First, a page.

How often do you give your staff feedback? I hope it is on a very regular basis. The next thing to consider is whether you are using the best language during your feedback sessions.
It is absolutely vital that the people who work for you know how you feel about their performance — both the good and bad. This is important for your business, your success as a manager and for your staff members.
Research suggests that people want feedback in their job. They want to know when they are doing well and how they could be doing the job better. But how you give that feedback will determine whether it motivates or demotivates your staff members.
If you want one of your staff to continue a certain behaviour or to change their behaviour, then it is important to understand the difference between describing and judging behaviour.
Everybody has beliefs about how people ought to behave. These beliefs are valuable to you as a manager, but they can also create difficulties if you use them to judge people.
It is best to avoid judgemental statements such as, “Your behaviour was really irresponsible!” or “You have got the wrong attitude!”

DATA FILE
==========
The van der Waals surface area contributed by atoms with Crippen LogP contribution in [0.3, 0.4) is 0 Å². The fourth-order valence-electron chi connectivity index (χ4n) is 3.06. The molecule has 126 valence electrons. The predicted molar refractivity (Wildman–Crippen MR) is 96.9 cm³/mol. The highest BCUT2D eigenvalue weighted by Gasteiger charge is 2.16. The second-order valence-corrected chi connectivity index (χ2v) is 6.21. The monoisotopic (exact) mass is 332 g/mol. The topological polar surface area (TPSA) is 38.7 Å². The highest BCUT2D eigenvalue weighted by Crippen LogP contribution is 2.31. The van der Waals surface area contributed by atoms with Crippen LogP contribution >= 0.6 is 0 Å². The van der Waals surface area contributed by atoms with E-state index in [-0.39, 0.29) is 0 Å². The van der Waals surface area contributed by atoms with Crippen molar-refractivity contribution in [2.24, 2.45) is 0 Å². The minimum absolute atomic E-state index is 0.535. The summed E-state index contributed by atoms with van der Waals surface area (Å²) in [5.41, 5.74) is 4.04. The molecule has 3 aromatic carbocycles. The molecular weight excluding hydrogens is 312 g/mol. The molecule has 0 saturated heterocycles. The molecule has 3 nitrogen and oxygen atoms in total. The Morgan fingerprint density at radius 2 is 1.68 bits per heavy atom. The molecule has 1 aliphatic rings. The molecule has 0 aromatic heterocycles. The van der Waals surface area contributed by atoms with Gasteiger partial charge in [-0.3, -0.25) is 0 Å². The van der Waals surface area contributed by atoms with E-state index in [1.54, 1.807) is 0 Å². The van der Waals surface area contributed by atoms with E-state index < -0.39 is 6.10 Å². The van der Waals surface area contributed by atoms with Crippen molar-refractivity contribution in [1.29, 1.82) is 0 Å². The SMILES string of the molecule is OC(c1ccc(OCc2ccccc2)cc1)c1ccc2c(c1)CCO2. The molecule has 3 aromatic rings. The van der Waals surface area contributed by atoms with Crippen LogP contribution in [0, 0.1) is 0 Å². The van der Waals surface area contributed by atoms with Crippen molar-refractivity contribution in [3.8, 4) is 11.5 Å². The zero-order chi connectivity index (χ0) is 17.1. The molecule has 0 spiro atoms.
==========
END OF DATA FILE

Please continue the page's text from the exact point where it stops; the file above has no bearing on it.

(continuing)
You are not communicating anything to this person other than the fact that you are not pleased. Judgmental comments like this are unlikely to get a change in behaviour, because the person has not received any real information. It will also create resentment and misunderstanding.
Describe what you see and hear
When you describe performance, you focus on specific behaviour. You describe exactly what saw, or what you heard in terms that the other person can also see, hear and understand. You can then go on to discuss the change in behaviour that will improve the staff member’s performance.
It is also important to describe behaviour when you see or hear something you do like. It has more value and encourages the person to do it again.
Don’t merely say: “You’re brilliant at writing reports!” Instead, say: “I liked that report you produced; it was well laid out, clear and easy to understand!”
A motivated team
When you describe performance, you let the person know that you have put thought and effort into your communication, and you want him or her to understand exactly what you mean.
When you take time to do this, you are much more likely to get the behaviour that you would like to see. You will also create a motivational environment in which your staff members strive to succeed.